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Royalty D.

What it means to be Royalty.

When we think of royalty, we think of beauty and grace, princesses and crowns. They’re set apart, special, and rare.

When I think of Royalty Daniels, I think of the same.

For the first three years of her life, Royalty was all that you would imagine a happy, silly toddler to be. With two older siblings, Robert (now 13) and Karmin (now 8), she settled into her role as the baby of the family in true princess fashion.

And while she was already special, an ultra-rare diagnosis was about to truly set her apart.

Just after her third birthday, Royalty began to show signs of epilepsy (seizures) and autism. She lost some of her prior abilities like walking, talking, and even eating. One morning, she woke up and was unable to hold herself up anymore. Not long after that, Royalty began vomiting after every meal, and eventually, couldn’t eat food by mouth at all.

Her mom, Tytchiana, was mystified and anxious to identify what might be happening to her daughter. But as she drove Royalty to countless appointments, endured never-ending tests and scans, and met with some of the most skilled and knowledgeable physicians in the country, she was met with more questions than answers. 

For more than a year, Royalty silently regressed. Finally, specialists unlocked the key to her diagnosis, and it was nothing anyone could have expected. She is the only person in the world known to have it today.

Royalty has cerebral folate transport deficiency, a disorder that develops from a shortage of vitamin B9 in the brain. Little is known about its long-term effects because only Royalty can tell us that, but researchers expect affected children to have normal development during infancy and begin to lose previously acquired motor skills around the age of two. They might develop intellectual disabilities, speech difficulties, and recurrent seizures, and some will require the use of a wheelchair.

Affected individuals also have leukodystrophy, which is a loss of brain tissue known as white matter. Without treatment, neurological problems would worsen over time. 

Royalty was given no prognosis or life expectancy, and only she could determine what life would look like for someone with her diagnosis. Four years later, that’s exactly what she’s doing.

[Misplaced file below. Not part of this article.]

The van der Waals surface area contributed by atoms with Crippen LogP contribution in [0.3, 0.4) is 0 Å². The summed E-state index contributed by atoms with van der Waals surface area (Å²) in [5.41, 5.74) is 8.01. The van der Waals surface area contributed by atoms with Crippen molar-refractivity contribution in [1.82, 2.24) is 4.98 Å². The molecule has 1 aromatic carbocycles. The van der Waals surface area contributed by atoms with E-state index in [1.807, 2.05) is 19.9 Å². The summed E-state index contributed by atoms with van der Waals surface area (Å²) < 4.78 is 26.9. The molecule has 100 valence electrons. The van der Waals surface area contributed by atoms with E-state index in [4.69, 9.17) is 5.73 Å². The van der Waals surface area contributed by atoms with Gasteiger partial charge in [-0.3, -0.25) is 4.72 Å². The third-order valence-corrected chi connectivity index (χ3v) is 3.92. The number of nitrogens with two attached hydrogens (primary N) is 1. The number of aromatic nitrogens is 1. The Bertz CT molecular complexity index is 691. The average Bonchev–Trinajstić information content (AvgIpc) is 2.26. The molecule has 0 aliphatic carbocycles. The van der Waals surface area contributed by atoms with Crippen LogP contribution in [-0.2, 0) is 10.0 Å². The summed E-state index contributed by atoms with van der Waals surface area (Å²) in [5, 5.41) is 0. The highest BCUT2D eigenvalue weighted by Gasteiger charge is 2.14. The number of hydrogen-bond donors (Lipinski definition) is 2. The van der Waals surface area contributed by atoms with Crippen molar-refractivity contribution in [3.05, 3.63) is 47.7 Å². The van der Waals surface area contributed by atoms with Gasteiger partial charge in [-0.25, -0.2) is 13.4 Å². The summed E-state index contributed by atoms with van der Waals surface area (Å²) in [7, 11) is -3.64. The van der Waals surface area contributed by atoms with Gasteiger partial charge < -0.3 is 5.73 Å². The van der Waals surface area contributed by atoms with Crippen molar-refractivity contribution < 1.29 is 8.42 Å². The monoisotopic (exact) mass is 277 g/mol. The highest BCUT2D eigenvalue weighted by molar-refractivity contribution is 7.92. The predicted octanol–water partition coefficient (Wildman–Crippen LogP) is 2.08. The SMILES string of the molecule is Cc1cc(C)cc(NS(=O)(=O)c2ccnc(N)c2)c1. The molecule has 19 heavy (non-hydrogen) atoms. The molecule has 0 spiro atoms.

Royalty requires the use of a wheelchair and relies on a feeding tube for nutrition, but she’s also making impressive strides. She can stand and cruise on furniture and is relearning her previous abilities. There’s one catch, though: With every sickness, cold, or fever, she tends to regress in any one of these areas. It’s a fickle condition, and she’s constantly toeing the line. 

“Even though Royalty lost so many abilities and faced many hardships, she has never given up and continues to keep a smile on her face,” said her mom, Tytchiana.

“She has intense therapies each week and works so hard to regain movement,” she continued. “If she stops those therapies, a lot of progress is lost.”

Their lives have completely changed in the last few years, in every way possible. Tytchiana isn’t just caring for Royalty, either. She has two other children who need her time, attention, and care. But she’s been juggling it all at an expert level, including shuttling Royalty to numerous therapy and doctor appointments each week. 

That is until 2022 when her car blew up.

And yes, you read that right. Tytchiana was driving her SUV and main source of transportation one day when it randomly caught on fire. That's the actual photo of it above. Miraculously, her children were not in the car with her and she was unharmed.

“After, I learned that squirrels from our neighborhood had chewed up wires in the car,” she told us.

It was such a small thing with huge ramifications.

Without their only mode of transportation, Tytchiana had no idea how she would transport her kids to school or activities, let alone get Royalty to her weekly appointments. To add to the pressure, she knew that every missed therapy session could cause Royalty to regress.

Thankfully, the Division of Specialized Care for Children (DSCC) knew of Chive Charities and the impact made possible by our donors for families like the Daniels’. They encouraged Tytchiana to apply for a wheelchair-accessible van, and through the support of our Chive Charities donor family, we were able to approve them for a 2019 Chrysler Pacifica for a total impact of $55,000.

Our princess had her carriage.

“This van will help my family so much, including getting Royalty back and forth to appointments, therapy, and school, and will provide the stability that was lost during the accident,” Tytchiana said. 

“We’re also going to store it in the garage now,” she laughed.

Take that, squirrels.

Our Royalty deserves her happily ever after. And because of Chive Charities and people like you, she can continue to set her own pace and dictate what her life will look like. Transportation is one less thing standing in her way.

To all of the fairy godparents out there - our donors and supporters - thanks for all you’ve done for Royalty. If you want to help make a wish come true for another family like theirs, we invite you to join our organization as a Bronze, Silver, Green, or Platinum donor. We decree the world shall be 10% happier. Let it be so and DONATE HERE.

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